The Hobart

Don’t Eat That Rat!

by Landcare Tasmania, Jennifer Gason
Don’t Eat That Rat!

It’s the Autumn of 2019. I’m sauntering happily into my kitchen until something catches in the corner of my eye. I stop abruptly and freeze. I am locking eyes with an audacious mouse on my stovetop. Caught mid-munch, my new housemate stares back. The mouse was the braver of us both, and made the first move, scampering at great speed under my kitchen fridge. It didn’t take long for me to realise that this mouse had brought its family and friends along to an extended, all-you-can-eat holiday at my place.

I’m sure many of us know the horror of finding that a furry friend has taken residence in the back of your pantry. Oth­ers in food retail, hospitality, farms and factories will know the distress of trying to keep these spaces free of rats and mice. As the colder months approach, rats and mice are looking for a warm place to stay. Across Tasmania a war is waged against rodents in both urban and rural settings, often through the use of poisons.

So, I don’t want to share my packet of honey oats with the local family of ro­dents – what are my options? Is it time to reach for the rodent poison?

Endangered Masked Owl

It can seem like an easy option. But that same Autumn, I started volunteering with Landcare Tasmania as an eager office helper. It was here that I learnt why to avoid poison, and not just because you’ve become fond of Helga, Nigel and their three babies.

We commonly consider the impact of rodent poisons on children and pets –but not so much our native wildlife. However, the impact doesn’t stop at the rat – rodenticides have devastating con­sequences for many animal species and whole ecosystems.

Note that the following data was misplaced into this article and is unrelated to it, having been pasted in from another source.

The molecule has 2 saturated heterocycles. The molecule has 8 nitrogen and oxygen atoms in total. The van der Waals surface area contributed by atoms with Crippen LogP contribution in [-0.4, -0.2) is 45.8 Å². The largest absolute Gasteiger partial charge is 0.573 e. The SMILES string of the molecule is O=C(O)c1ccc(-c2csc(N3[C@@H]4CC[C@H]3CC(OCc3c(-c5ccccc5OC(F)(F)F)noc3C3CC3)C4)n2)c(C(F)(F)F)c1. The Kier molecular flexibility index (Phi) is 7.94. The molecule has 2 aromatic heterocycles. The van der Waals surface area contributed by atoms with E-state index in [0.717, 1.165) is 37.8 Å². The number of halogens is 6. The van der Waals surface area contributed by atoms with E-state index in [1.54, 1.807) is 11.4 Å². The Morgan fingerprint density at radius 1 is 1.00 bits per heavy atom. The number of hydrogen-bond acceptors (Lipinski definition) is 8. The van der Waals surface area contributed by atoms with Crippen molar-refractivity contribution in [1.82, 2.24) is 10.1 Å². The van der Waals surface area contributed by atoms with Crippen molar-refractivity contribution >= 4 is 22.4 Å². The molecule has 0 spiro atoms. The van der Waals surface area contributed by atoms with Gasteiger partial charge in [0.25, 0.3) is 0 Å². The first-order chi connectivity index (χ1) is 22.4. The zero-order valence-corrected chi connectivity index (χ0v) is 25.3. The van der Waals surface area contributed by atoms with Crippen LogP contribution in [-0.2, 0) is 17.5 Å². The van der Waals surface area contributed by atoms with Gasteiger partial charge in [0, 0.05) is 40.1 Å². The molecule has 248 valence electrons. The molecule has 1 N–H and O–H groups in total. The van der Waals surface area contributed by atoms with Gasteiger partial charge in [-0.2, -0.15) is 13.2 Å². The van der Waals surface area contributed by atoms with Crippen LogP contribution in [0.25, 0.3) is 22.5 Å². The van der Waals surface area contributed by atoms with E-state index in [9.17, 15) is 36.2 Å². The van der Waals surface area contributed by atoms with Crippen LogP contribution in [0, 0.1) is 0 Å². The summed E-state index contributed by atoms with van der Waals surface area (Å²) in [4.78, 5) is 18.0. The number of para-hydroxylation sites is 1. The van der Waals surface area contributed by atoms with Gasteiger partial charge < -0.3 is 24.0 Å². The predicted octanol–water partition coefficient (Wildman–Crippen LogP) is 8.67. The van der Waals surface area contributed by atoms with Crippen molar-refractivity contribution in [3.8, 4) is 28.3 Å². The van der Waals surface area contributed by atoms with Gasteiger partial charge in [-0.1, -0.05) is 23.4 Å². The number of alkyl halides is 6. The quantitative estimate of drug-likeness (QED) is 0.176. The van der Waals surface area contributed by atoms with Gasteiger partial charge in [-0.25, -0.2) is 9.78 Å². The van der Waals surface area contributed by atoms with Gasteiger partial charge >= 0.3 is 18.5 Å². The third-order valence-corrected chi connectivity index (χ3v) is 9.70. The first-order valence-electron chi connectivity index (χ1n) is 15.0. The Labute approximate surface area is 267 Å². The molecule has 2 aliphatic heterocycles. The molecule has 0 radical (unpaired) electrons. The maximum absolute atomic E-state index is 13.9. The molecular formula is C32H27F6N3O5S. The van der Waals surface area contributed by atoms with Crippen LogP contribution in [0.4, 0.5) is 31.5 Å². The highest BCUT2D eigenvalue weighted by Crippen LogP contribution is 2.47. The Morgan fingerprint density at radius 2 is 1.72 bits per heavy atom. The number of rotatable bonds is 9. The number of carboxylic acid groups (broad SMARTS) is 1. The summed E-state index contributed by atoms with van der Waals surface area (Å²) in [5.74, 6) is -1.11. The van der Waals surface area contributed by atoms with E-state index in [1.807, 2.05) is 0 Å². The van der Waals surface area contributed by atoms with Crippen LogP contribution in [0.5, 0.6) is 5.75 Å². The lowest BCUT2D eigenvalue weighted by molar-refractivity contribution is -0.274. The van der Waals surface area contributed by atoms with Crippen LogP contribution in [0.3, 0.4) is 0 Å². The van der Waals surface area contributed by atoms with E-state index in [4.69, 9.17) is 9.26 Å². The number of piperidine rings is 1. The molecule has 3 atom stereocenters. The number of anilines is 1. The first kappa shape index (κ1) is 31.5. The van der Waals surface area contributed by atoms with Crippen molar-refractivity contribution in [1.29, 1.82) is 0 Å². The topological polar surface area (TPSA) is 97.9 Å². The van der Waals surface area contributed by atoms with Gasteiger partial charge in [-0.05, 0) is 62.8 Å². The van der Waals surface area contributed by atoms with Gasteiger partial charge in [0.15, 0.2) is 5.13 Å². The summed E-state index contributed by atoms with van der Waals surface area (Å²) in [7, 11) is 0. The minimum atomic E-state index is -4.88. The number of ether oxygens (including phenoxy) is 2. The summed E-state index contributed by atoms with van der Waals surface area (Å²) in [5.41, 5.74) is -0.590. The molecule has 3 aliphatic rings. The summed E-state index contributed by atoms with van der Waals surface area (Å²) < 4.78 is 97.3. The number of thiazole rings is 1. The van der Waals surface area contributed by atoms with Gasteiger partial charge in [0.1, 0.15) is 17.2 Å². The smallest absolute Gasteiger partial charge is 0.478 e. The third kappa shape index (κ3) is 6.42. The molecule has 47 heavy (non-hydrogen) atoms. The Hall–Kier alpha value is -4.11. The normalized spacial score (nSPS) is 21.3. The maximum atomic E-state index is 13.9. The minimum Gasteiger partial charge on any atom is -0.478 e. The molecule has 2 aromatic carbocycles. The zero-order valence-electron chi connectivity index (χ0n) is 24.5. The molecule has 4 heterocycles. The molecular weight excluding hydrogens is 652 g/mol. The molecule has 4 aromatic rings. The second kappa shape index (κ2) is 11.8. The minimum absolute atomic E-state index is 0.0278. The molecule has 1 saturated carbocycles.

This happens because animals of prey such as raptors, quolls and devils eat dead or sick poisoned rodents, and end up dying in large numbers too. Like myself back in 2019, most people aren’t aware of these second-hand impacts.

Birds of prey, such as the endangered Masked Owl are particularly vulnerable to rodenticides (this is because they ingest their prey whole – including all the poison in the rodent’s stomach). Wedge Tailed Eagles, Goshawks, and Peregrines are species that are also severely affected. When they eat dead or dying rodents they are poisoned themselves and their deaths have serious impacts on the ecosystems they are a part of.

Modern rodenticides labelled as ‘one shot’ or ‘one bite – one kill’ have the worst impact on our wildlife because of their active ingredients such as Brodi­facoum and Bromadiolone (the Bros) being more toxic, and are being stored longer in the rodent’s tissues. These are known as ‘Second-Generation’ poisons and have started to dominate the shelves, going from about 10% of the available products to 90% over the last 5 years

Products like this have been banned from public sale in the US, Canada and some countries in Europe, and yet in Australia we can pick them up at the local super­market. Yay!

So what can we do? The advice is to use manual traps and carefully prepare your home or facility (DETER THE MICE!). Make your rodent-hotel very unattractive and leave bad yelp reviews if you have to. “Food was all stored in un-biteable containers” Two stars. “Not a crumb in sight. Terrible service.” One star. “The entire facility was impenetrable –a waste of time!”

If you must use poisons, look out for those active ingredients – the Bros are a No Go! Choose ‘First-Generation’ poi­sons with the active ingredients Warfarin, Coumateralyl or Sodium chloride (NaCl).

The threat is very real, studies have been done, and we know how we can minimise our impact. Next time Helga and Nigel come to stay I won’t be introducing them to the Bros.

Landcare Tasmania is currently running a Rodenticides awareness program which is supported by the Australian Government’s Communities Environment Program, with the support of MP Andrew Wilkie and MP Julie Collins, as well as donations from BirdLife Tas and Keep Tassie Wild. There are a number of upcoming information sessions in South Hobart, Kingston and Franklin that the community can come along to. For more information, go to

We are also lucky to have experts in this field coming to the Landcare Tasmania conference on 2nd October to speak more on the impacts of rodenticides on Tassie’s wildlife and ecosystems.

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May 2024

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